One role of government is to ensure that policies benefit the people within their jurisdiction. Using an ideology discussed in the textbook, construct an argument explaining how this ideology upholds the public good by examining power, order, and justice. Discuss the ideology’s founder while explaining the central features of the ideology. Then address each concept—power, order, and justice—in relation to capitalism. Explain how the ideology keeps power, order, and justice intact.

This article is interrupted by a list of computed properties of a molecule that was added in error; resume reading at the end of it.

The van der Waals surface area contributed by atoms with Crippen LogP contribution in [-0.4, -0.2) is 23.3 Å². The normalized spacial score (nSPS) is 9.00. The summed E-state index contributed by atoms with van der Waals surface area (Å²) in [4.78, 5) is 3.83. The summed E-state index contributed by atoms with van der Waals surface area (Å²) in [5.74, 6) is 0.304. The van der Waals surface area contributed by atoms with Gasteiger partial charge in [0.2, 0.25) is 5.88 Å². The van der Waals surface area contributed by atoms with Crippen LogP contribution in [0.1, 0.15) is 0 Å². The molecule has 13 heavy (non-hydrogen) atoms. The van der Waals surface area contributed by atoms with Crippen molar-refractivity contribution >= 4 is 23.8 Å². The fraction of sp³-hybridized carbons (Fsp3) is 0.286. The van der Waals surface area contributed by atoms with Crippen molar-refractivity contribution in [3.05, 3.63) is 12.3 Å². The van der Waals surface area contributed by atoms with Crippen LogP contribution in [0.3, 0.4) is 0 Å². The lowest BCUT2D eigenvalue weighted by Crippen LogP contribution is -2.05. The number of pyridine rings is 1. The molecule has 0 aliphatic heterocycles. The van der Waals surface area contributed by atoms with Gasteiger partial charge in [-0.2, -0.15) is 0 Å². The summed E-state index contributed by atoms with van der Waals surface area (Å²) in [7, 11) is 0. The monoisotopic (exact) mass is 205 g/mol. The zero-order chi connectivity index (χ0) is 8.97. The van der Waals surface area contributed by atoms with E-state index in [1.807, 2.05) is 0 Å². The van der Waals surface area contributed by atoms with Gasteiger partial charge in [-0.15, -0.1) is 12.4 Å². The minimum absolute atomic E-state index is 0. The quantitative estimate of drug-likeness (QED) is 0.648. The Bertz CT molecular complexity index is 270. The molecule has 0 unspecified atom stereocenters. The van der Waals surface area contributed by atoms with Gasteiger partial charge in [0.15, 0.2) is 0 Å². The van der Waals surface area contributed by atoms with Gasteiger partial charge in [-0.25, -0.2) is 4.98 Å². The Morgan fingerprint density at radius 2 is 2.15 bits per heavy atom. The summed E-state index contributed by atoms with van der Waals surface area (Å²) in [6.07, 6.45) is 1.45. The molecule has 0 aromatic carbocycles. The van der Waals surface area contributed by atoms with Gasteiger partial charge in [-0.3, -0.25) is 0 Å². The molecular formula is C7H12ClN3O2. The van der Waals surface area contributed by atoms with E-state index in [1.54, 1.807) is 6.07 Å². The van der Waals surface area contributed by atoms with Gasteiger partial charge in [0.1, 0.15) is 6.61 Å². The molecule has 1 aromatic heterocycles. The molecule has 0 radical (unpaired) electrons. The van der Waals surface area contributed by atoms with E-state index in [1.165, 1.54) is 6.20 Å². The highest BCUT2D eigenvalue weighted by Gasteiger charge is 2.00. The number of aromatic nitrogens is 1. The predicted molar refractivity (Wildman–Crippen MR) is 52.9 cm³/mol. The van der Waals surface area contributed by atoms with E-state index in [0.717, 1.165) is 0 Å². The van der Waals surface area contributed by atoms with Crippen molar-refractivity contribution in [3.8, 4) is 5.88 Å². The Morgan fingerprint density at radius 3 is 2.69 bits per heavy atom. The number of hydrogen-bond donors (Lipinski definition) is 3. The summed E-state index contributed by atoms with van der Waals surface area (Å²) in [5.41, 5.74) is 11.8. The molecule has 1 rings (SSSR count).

In contrast, the FTC is primarily concerned with regulating “unfair or deceptive acts or practices” (Gellman). They are not overly concerned with privacy rights. The FTC is regarded as a weaker agency in terms of enforcement than the FCC in general, due to its limited jurisdiction and the smaller scope of its regulatory mandate (Gellman). The ISPs would like to be under the purview of the FTC, rather than the FCC. The new Trump-appointed heads of these agencies agree. Ajit Pai, Chairman of the FCC, and Maureen Ohlhausen, acting Chair of the FTC, issued a joint statement in early March indicating that the agencies wanted to create “a comprehensive and consistent framework” that applies both to ISPs and websites (Brodkin). Further, the two helpfully noted that different privacy rules for ISPs and websites would confuse consumers. The joint statement continued, “Americans care about the overall privacy of their information when they use the Internet, and they shouldn’t have to be lawyers or engineers to figure out if their information is protected differently depending on which part of the Internet holds it” (Gellman). This temporary stay of Obama’s privacy regulations was issued on March 1, 2017. It was made permanent by Trump’s signing of repeal of broadband privacy rules on April 3, 2017, and put a halt to the Obama administration’s attempt to protect consumers’ privacy. In October 2016, the FCC promulgated rules that would require ISPs to obtain users’ permission to use and share their personal information. Before the establishment of this regulation, there were no guidelines in place regarding how ISPs could take advantage of consumer information, including children’s consumer information. The FCC’s rules, according to the agency, were not intended to prevent ISPs from using consumer information, but rather, to give users a voice in how the information was used in marketing and whether or not it was sold to third parties. However, the Trump administration saw the rules differently. The newly appointed members of the FCC under Trump found that the Obama-era rules would create significant compliance costs for the ISPs, although no concrete evidence was provided by the committee to support this contention. USTelcom, a lobbying group representing AT&T, Verizon, and other large telecoms, agreed and stated that they looked forward to the government developing “a uniform, consumer-focused approach to privacy” (Brodkin). The ISPs main argument was that they should not be treated differently from websites like Facebook on safeguarding users>GET ANSWER